This spring, about 150 Skagit County students were expected to descend onto the mudflats of Padilla Bay to help document the presence of the spiral-shelled snail that dots the beach at low tide through the Kids on the Beach Program.

With students sent home in March for their safety amid the COVID-19 pandemic, that didn’t happen.

“I was really looking forward to having my students have the experience of collecting field data, learning and working with scientists ... on the beach,” said Concrete science teacher Sacha Buller, whose class planned to participate for the first time. “I have students who are fascinated with marine biology from watching nature documentaries on Netflix, but have only been to the beach a few times in their lives.”

While the pandemic took beach trips off the table, about 300 students from the region are studying the nonnative snail using new remote-friendly curriculum developed by the Padilla Bay National Estuarine Research Reserve’s education specialist Annie England.

Students from Everett, Friday Harbor and Mukilteo are now participating, though England said the majority — about 230 — are fifth through eighth graders from Concrete, La Conner and Sedro-Woolley.

Buller said she was excited to offer a science-focused field trip this spring to help keep students in her seventh and eighth grade class focused on their studies. Using Google Classroom to connect her students with the Kids on the Beach program content has been a welcome backup plan.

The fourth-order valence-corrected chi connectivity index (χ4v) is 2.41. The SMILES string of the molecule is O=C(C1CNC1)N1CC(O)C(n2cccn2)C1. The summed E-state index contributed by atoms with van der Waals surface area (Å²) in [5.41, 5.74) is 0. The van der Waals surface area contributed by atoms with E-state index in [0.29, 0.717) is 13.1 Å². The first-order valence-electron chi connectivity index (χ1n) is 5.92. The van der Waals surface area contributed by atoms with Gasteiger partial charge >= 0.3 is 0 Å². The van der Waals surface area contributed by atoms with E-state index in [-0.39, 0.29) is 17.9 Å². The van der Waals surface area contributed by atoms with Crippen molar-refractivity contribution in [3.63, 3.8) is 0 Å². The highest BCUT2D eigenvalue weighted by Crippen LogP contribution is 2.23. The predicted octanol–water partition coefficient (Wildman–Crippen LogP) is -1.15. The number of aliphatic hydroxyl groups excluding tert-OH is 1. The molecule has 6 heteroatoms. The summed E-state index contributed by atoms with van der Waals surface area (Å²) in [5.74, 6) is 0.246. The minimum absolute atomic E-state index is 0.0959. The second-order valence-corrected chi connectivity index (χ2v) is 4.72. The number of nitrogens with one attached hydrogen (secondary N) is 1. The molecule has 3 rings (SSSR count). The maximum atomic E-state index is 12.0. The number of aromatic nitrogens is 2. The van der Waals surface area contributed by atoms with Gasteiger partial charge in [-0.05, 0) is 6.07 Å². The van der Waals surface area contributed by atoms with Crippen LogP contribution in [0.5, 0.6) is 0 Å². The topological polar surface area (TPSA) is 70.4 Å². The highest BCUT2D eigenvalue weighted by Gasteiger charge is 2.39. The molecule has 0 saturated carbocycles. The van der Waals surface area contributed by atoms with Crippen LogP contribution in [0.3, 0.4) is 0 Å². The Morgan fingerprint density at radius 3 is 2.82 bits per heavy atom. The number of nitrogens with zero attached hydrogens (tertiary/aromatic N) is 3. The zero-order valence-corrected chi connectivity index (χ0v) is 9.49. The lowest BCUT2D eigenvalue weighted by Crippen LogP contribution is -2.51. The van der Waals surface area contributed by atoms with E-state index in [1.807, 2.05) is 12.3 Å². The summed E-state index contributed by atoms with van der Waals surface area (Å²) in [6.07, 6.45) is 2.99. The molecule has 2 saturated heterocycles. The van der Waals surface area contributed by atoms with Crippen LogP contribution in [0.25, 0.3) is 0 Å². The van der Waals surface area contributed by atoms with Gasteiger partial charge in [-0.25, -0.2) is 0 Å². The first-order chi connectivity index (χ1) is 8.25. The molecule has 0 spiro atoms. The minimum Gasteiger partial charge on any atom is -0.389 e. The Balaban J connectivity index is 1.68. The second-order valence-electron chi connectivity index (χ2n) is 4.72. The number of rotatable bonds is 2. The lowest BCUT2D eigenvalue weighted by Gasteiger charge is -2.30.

“It is very hard to get our students engaged, especially as we near the end of the school year,” Buller said. “I’ve been lucky in having fantastic environmental educators supporting my distance learning in my environmental science class.”

England, with the help of lead batillaria researcher Roger Fuller and others at the reserve, developed digital and print versions of the Kids on the Beach curriculum for at-home study, to ensure students without internet capability could still participate.

That curriculum had to come together fast after schools — and Padilla Bay National Estuarine Research Reserve facilities — closed in mid-March, not long before field trips were set to begin in April.

“There’s no way we’re going to be able to bring kids onto the beach in person. We’re going to adjust and adapt,” reserve Research Coordinator Jude Apple said during an April 9 Skagit Marine Resources Committee meeting, when the team was grappling with how to keep the program alive.

A month later, the program was nearly ready for student use.

“That’s really great to see how you have pivoted ... well done,” Northwest Straits Commission Marine Program Manager Dana Oster said after a presentation by England during a May 7 Skagit Marine Resources Committee meeting.

The curriculum explains the Padilla Bay food web and how the nonnative mudsnails fit into it.

It also relates the science to the students’ lives. Fun fact: The millions of mudsnails living in the bay could fill 340 school buses, according to the curriculum.

The Kids on the Beach program is sponsored by the Skagit Marine Resources Committee, Northwest Straits Commission and Shell Puget Sound Refinery. The program has been growing and transforming since its start, as a study of forage fish on a Fidalgo Bay beach, during the 2017-2018 school year.

This is the first year the program was hosted by the Padilla Bay reserve with a focus on the nonnative snail species.

Students and volunteers look forward to the field excursions, usually the focus of the program.

“It has been a challenge due to COVID-19. A lot of the intentions, a lot of time planning for volunteers of course has had to shift,” said Pete Haase, Skagit Marine Resources Committee volunteer and founder of the Kids on the Beach Program. “We have a lot of disappointed volunteers, but schools are thankful for the opportunity.”

— Reporter Kimberly Cauvel: 360-416-2199, kcauvel@skagitpublishing.com, Twitter: @Kimberly_SVH, Facebook.com/bykimberlycauvel

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